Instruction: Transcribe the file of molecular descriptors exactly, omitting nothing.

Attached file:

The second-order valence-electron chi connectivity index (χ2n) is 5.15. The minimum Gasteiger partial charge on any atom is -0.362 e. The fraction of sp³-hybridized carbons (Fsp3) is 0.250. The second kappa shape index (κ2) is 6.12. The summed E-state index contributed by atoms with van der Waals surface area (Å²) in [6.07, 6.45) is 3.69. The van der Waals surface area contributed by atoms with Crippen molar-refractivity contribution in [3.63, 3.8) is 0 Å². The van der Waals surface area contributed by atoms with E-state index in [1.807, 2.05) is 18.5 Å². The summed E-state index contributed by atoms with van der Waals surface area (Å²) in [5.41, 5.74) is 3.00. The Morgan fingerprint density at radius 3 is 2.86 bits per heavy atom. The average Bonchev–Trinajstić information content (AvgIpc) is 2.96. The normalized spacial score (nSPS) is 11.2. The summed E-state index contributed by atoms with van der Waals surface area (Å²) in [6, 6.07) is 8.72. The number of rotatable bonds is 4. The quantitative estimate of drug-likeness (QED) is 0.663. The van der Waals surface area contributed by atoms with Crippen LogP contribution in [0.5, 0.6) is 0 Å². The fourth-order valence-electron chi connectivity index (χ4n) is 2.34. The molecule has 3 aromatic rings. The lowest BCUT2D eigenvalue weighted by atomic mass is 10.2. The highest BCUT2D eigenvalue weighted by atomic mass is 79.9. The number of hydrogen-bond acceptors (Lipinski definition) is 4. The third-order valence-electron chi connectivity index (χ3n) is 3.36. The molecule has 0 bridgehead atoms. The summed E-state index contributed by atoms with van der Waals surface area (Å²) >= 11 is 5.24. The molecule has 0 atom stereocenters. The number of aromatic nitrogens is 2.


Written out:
The second-order valence-electron chi connectivity index (χ2n) is 5.15. The minimum Gasteiger partial charge on any atom is -0.362 e. The fraction of sp³-hybridized carbons (Fsp3) is 0.250. The second kappa shape index (κ2) is 6.12. The summed E-state index contributed by atoms with van der Waals surface area (Å²) in [6.07, 6.45) is 3.69. The van der Waals surface area contributed by atoms with Crippen molar-refractivity contribution in [3.63, 3.8) is 0 Å². The van der Waals surface area contributed by atoms with E-state index in [1.807, 2.05) is 18.5 Å². The summed E-state index contributed by atoms with van der Waals surface area (Å²) in [5.41, 5.74) is 3.00. The Morgan fingerprint density at radius 3 is 2.86 bits per heavy atom. The average Bonchev–Trinajstić information content (AvgIpc) is 2.96. The normalized spacial score (nSPS) is 11.2. The summed E-state index contributed by atoms with van der Waals surface area (Å²) in [6, 6.07) is 8.72. The number of rotatable bonds is 4. The quantitative estimate of drug-likeness (QED) is 0.663. The van der Waals surface area contributed by atoms with Crippen LogP contribution in [0.5, 0.6) is 0 Å². The fourth-order valence-electron chi connectivity index (χ4n) is 2.34. The molecule has 3 aromatic rings. The lowest BCUT2D eigenvalue weighted by atomic mass is 10.2. The highest BCUT2D eigenvalue weighted by atomic mass is 79.9. The number of hydrogen-bond acceptors (Lipinski definition) is 4. The third-order valence-electron chi connectivity index (χ3n) is 3.36. The molecule has 0 bridgehead atoms. The summed E-state index contributed by atoms with van der Waals surface area (Å²) >= 11 is 5.24. The molecule has 0 atom stereocenters. The number of aromatic nitrogens is 2.